Edit by Jago
Posted by shirleycurran on 16 September 2016
We were at Riederfurka in the Swiss Upper Valais. It does have WiFi (though the rich aristocrats the banker Sir Ernest Cassel and his distinguished guests who summered up there above 2000 metres at the Villa Cassel would probably never have envisaged such a thing) but the little Riederfurka mountain hotel has no printer, so I was obliged to download the Friday Listener on my iPhone and reconstruct the grid with paper and pencil.
What would we have done if last week’s Nod numerical had reached us in that way? Abandoned all hope, I think. What a relief it was to see ‘Edit by Jago’ above that 12 X 12 grid. With no disrespect to Jago, who always provides us with an entertaining couple of hours, his are the crosswords that probably encourage newer solvers to persist; a crossword that we could attack with pencil and paper. Here’s my proof – our grid with almost all the clues cold-solved as we sat on the bales of straw covered with sheepskins enjoying the apéritifs and overlooking the sadly receding Aletsch Glacier.
Did I say apéritifs? Of course I didn’t need to confirm Jago’s membership of the Listener Setters’ Drinkie Outfit as it is Jago and Jan who, ever year, devote so much time and energy to organising the Listener Setters’ Dinner. However, a check was in order and, as the other Numpty happily solved, I scanned the clues, finding ‘Ornamental holder of container with pie cooked inside (6)’ TIN round PIE* giving us TIE PIN. From the pie, Jago moved on to a Japanese tea ceremony or tea party (5)’ CHA + DO and was clearly fancying his G & T, ‘Wanting nothing but pleasure, naughtily hides tonic (10)’ HIDES TONIC* = HEDONISTIC. Hmm; things were looking worrying.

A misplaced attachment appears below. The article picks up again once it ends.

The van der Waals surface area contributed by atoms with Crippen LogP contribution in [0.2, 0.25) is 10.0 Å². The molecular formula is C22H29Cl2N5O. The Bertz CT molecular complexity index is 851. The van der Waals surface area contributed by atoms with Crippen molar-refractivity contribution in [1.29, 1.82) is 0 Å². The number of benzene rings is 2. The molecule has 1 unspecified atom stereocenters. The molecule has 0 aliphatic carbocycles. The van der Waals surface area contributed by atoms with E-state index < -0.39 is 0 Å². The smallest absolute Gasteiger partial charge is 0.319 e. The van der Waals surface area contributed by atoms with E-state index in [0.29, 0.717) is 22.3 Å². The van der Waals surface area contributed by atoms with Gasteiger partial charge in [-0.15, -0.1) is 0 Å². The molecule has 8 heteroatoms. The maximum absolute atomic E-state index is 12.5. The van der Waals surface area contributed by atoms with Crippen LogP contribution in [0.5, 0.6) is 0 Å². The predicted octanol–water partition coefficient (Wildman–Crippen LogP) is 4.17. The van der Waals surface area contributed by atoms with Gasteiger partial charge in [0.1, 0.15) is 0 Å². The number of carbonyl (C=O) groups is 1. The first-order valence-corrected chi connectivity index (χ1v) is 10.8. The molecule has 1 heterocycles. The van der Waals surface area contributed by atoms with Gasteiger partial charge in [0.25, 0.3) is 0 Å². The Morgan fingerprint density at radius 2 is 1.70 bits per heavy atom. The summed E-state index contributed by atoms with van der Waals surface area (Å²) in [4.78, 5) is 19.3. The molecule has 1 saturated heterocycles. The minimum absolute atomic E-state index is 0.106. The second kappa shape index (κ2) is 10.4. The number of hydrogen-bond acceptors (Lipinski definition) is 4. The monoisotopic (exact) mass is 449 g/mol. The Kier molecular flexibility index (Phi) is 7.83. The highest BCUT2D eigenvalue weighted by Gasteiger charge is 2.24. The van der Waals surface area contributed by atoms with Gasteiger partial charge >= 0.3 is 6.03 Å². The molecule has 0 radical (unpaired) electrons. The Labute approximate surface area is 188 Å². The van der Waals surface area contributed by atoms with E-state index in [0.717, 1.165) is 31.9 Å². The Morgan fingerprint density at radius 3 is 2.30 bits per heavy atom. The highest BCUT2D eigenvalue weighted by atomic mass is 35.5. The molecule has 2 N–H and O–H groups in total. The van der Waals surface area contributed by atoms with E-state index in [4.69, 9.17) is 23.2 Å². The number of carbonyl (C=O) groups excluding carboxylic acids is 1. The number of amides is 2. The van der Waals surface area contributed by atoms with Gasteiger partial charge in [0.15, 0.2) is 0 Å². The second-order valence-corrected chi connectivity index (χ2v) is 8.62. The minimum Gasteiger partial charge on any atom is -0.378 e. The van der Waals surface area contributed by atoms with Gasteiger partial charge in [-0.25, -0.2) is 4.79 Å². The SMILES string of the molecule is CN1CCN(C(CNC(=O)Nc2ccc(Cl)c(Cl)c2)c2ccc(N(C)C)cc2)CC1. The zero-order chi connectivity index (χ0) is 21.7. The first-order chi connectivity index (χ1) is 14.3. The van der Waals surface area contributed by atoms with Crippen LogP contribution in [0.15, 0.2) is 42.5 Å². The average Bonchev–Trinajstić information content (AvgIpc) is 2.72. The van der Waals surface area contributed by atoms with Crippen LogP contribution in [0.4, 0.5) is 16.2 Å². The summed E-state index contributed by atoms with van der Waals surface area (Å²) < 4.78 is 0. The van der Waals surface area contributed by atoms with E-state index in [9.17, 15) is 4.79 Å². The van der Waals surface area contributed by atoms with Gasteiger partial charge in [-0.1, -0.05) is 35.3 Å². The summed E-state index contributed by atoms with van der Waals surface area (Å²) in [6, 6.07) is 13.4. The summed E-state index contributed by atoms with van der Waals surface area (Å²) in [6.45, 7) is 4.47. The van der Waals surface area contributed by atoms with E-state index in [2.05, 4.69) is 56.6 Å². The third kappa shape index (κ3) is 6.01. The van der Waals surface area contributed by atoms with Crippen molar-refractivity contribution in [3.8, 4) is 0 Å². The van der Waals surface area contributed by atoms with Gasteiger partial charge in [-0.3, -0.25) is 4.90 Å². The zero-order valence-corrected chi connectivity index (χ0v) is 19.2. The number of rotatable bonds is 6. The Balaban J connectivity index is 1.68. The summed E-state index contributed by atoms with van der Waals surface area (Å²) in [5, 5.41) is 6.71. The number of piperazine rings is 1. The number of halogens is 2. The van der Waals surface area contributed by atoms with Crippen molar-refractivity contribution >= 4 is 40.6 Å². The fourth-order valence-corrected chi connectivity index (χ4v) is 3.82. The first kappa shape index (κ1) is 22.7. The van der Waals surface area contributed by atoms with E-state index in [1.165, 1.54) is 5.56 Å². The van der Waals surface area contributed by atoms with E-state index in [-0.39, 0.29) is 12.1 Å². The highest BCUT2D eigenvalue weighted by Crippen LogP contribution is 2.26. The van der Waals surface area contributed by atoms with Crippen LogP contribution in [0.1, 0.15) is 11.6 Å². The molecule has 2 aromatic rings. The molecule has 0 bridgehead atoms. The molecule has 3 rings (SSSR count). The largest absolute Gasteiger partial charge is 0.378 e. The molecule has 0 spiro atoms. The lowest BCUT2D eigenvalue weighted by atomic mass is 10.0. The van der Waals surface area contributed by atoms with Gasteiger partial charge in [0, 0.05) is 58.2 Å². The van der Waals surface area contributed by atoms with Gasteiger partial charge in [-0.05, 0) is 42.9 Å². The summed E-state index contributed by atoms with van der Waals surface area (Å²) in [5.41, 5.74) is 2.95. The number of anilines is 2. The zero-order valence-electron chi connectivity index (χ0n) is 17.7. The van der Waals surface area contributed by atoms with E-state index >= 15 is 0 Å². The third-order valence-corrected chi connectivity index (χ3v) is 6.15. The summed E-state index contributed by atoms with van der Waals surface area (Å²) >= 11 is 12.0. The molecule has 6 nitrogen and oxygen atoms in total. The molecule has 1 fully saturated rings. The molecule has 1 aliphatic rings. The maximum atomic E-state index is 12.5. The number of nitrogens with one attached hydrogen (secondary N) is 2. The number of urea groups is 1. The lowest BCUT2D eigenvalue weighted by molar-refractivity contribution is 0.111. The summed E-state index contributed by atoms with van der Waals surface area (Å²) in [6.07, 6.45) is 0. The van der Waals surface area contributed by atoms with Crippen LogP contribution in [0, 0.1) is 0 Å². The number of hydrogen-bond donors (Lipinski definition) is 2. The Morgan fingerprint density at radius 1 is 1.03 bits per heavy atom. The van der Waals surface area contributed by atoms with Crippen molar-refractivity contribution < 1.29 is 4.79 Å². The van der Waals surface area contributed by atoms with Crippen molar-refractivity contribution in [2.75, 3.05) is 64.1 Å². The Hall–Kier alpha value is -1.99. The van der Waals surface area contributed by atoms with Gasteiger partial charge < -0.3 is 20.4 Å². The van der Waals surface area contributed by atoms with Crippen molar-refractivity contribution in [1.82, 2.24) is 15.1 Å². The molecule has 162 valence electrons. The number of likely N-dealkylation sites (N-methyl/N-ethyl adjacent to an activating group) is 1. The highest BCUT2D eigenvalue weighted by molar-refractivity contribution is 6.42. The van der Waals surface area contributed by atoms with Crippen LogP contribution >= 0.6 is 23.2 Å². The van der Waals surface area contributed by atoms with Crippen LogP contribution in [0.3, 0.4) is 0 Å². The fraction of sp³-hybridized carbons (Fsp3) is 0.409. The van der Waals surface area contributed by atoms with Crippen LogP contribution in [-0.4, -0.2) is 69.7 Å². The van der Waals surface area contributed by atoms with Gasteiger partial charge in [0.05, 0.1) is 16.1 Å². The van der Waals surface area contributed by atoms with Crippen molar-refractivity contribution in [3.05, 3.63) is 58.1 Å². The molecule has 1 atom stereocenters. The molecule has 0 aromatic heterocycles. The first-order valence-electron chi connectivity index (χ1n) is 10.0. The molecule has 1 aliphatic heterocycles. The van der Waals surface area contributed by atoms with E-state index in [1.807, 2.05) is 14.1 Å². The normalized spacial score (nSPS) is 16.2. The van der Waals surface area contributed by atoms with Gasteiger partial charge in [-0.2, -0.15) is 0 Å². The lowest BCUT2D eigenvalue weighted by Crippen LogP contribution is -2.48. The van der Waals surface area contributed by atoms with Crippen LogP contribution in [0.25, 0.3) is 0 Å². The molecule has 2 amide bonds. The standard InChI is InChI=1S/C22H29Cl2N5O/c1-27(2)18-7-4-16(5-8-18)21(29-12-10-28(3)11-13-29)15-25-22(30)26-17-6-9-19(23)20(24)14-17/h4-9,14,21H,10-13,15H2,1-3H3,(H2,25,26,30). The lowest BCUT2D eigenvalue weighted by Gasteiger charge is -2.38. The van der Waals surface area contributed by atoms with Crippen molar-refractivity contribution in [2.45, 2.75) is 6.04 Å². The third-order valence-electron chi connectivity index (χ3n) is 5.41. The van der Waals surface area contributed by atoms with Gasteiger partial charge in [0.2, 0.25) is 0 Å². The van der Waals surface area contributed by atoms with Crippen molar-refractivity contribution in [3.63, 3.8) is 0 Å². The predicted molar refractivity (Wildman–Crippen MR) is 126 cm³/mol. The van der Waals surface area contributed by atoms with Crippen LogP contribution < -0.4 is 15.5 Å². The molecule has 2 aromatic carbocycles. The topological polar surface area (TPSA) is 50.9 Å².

However, all was well. 1d gave us ‘We burp drunkenly, emptying beers in places where they’re very local (8)’ WE BURP + B[eer]S* giving BREWPUBS – so we had a drunken, burping four-O-clock finish (as usual – Cheers Jago!)
This was a fine set of clues but they were not difficult and we soon had enough to attempt a tentative grid fill. Of course, the word lengths of the lights had prompted us that something was going to be omitted from each solution, and we had been told that there was a ‘deficiency’ (my italics) associated with each of the four quadrants. It was fun to fill the grid with the letters that intersected from the different solutions and fairly straightforward to establish that we were omitting the Bs from the first quadrant, the Is from the second, the Ds from the third and the Cs from the fourth.
I was slightly nonplussed when the unclued light (which was to be entered normally) seemed to produce GOITRE. Isn’t that indicative of a deficiency of Iodine? Aaah! The penny dropped with a clang. So we were entering BERI BERI in the first quadrant (vitamin B deficiency) RICKETS where the vitamin D was deficient and SCURVY, of course, where the vitamin C was lacking. (Weren’t we taught at school that Captain James Cook was the genius who insisted that his crew consumed lemons and limes to cope with that blight caused by vitamin C deficiency?). This was a beautiful, consistent piece of setting – thoroughly enjoyable. Many thanks to Jago.